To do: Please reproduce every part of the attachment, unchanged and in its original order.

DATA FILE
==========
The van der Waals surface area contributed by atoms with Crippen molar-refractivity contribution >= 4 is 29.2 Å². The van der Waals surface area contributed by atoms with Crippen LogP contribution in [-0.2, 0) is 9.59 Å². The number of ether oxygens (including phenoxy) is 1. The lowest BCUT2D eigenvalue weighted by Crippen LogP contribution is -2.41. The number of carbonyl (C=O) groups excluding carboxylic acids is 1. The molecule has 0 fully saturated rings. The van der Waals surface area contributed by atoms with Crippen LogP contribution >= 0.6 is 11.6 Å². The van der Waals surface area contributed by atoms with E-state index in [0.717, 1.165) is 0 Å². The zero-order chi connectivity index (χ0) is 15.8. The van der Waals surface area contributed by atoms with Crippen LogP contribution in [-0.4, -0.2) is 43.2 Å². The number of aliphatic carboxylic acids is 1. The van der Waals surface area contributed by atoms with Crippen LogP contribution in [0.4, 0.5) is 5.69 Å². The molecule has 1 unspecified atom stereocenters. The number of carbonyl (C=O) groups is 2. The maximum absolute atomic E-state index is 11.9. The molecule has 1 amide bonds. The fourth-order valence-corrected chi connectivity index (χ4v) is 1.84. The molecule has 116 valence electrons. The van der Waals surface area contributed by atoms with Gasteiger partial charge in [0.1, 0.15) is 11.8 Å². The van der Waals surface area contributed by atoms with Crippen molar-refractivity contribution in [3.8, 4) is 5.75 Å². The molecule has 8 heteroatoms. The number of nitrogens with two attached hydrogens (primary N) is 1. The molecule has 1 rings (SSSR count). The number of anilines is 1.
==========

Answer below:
The van der Waals surface area contributed by atoms with Crippen molar-refractivity contribution >= 4 is 29.2 Å². The van der Waals surface area contributed by atoms with Crippen LogP contribution in [-0.2, 0) is 9.59 Å². The number of ether oxygens (including phenoxy) is 1. The lowest BCUT2D eigenvalue weighted by Crippen LogP contribution is -2.41. The number of carbonyl (C=O) groups excluding carboxylic acids is 1. The molecule has 0 fully saturated rings. The van der Waals surface area contributed by atoms with Crippen LogP contribution >= 0.6 is 11.6 Å². The van der Waals surface area contributed by atoms with E-state index in [0.717, 1.165) is 0 Å². The zero-order chi connectivity index (χ0) is 15.8. The van der Waals surface area contributed by atoms with Crippen LogP contribution in [-0.4, -0.2) is 43.2 Å². The number of aliphatic carboxylic acids is 1. The van der Waals surface area contributed by atoms with Crippen LogP contribution in [0.4, 0.5) is 5.69 Å². The molecule has 1 unspecified atom stereocenters. The number of carbonyl (C=O) groups is 2. The maximum absolute atomic E-state index is 11.9. The molecule has 1 amide bonds. The fourth-order valence-corrected chi connectivity index (χ4v) is 1.84. The molecule has 116 valence electrons. The van der Waals surface area contributed by atoms with Gasteiger partial charge in [0.1, 0.15) is 11.8 Å². The van der Waals surface area contributed by atoms with Crippen molar-refractivity contribution in [3.8, 4) is 5.75 Å². The molecule has 8 heteroatoms. The number of nitrogens with two attached hydrogens (primary N) is 1. The molecule has 1 rings (SSSR count). The number of anilines is 1.